Glenwood downtown business good despite high number of vacancies |

Glenwood downtown business good despite high number of vacancies

John Gardner
Post Independent Staff
Glenwood Springs, CO Colorado

GLENWOOD SPRINGS. Colorado ” Retail space, unlike affordable housing, seems to be in abundance in Downtown Glenwood Springs.

Currently, there are six vacant spaces between 7th and 10th St. on Grand Avenue, one that is the future addition to Juicy Lucy’s Steakhouse on 7th St. between Grand and Cooper Ave., and one building of office space on Cooper Ave. along with another space on the corner of Cooper and 8th St. which has signs that read: “Treadz shoe store coming soon.”

Of the vacant properties, three others have businesses scheduled to open in the near future, like a Rib City on 7th St., while two existing businesses will close soon. Peppo Nino’s Restaurant is for sale and the future of the property is unknown.

But the downtown atmosphere isn’t as bleak as it may appear at first glance according to Department head for the Community Development Department, Andrew McGregor.

“The good news is that three years later (after the opening of Glenwood Meadows) the downtown has not been adversely impacted by the Meadows. And there is still a number of businesses that are thriving,” McGregor said.

But member of the Downtown Business Association (DBA) and manager of the Main Street Gallery on Grand Avenue Nancy Page, says the morale of some downtown business owners is fairly low.

“It’s pretty low,” Page said “That’s not in terms of overall feelings of downtown, but in the past we’ve had 20 or 30 people attend some of the DBA meetings whereas lately it’s been about 10 or 12.”

Page says part of the problem is “less interest” from store owners who spend most of their time working at the business and it’s just more work to be involved with the DBA. She said the city of Glenwood could have better spent money on downtown development.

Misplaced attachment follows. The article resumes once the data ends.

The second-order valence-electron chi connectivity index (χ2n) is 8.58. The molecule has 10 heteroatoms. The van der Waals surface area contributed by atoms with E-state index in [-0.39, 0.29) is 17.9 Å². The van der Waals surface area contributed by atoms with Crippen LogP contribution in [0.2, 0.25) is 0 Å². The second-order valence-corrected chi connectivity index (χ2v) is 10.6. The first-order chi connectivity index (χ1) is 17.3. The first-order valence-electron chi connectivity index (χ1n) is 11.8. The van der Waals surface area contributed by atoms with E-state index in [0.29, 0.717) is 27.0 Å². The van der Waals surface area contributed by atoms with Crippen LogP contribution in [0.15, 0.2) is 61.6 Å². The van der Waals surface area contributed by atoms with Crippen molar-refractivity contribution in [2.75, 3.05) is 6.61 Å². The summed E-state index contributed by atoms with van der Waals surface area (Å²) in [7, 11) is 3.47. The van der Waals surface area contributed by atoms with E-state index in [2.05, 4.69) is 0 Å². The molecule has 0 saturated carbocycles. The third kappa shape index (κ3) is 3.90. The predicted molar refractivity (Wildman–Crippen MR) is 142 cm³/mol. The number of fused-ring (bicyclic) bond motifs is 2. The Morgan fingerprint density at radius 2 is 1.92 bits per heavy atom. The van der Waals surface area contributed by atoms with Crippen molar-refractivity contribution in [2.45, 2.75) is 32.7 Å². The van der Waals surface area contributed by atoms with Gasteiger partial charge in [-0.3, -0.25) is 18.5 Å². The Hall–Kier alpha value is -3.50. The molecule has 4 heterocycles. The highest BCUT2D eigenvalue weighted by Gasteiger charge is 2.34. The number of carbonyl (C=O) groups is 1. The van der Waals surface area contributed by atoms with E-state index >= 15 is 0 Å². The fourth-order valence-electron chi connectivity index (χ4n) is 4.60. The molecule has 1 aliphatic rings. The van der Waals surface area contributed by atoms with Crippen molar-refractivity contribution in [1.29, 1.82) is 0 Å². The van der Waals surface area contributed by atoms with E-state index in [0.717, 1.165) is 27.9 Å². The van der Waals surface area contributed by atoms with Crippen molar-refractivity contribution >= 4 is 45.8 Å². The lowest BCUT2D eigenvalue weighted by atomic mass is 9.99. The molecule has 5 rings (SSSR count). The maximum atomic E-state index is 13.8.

“There was a lot of money that could have gone to help downtown,” Page said. “But instead the city spends the money on feasibility studies and things like that.”

Longtime business owner, Joan Chaffin, owner of The Mountain Peddler on Grand Ave. said that in her opinion, there is a lot that has changed on Grand Ave. in the nearly 30 years she’s been in business. Highway 82 took the charm out of downtown, in her opinion.

“Look at downtown Carbondale, it’s got a lot of charm,” Chaffin said. “You can walk across the street and all the businesses are exciting little businesses, it’s got a lot of charm. It will be difficult for downtown Glenwood to have that type of charm with Highway 82 running through it.”

Despite issues like lack of parking, traffic, and the vacant spaces, Chaffin did note that downtown still had a lot of positive aspects as well. McGregor agrees with Chaffin that downtown is not in as bad of shape as it may appear.

“We don’t want to have any vacant store front space if at all possible,” McGregor said. “But to say that the vacancies are indicative of an unhealthy downtown is a big leap.”

David Daniels, owner of the old Top Drawer Office Supply Store on Grand Ave. said that his store has been vacant for about a month but he’s received several interested renters for the property.

“I think it’s a great town and it’s got a lot of good retail space,” Daniels said. “And I think it will continue to do so.”

McGregor listed a number of positive improvements happening downtown starting with several of the “older buildings” being renovated and from the municipal side, the Downtown Development Association (DDA) plans for some streetscaping, maintenance of streets and sidewalks and a proposed mix-use development at 7th St. and Colorado Ave. that could include more parking, one additional retail space and affordable housing units.

McGregor said that downtown businesses face the same obstacles other businesses in the valley face as well. He listed the difficulty of finding employees, competitive wages, high traffic, lack of parking, and high rents as contributing factors for the vacancies. But he said there is still potential in the downtown market.

“When people see the vacant store fronts, they think something is wrong,” McGregor said. “We just need to work together as a city organization and businesses to continue to invest in downtown to continue to appeal to the tourists population.”

He said the city of Glenwood plans to spend “hundreds of thousands” of dollars in downtown improvements in the next few years, hopefully helping some of the vacant stores fill up.

This story first appeared in Tuesday’s Inside Business section

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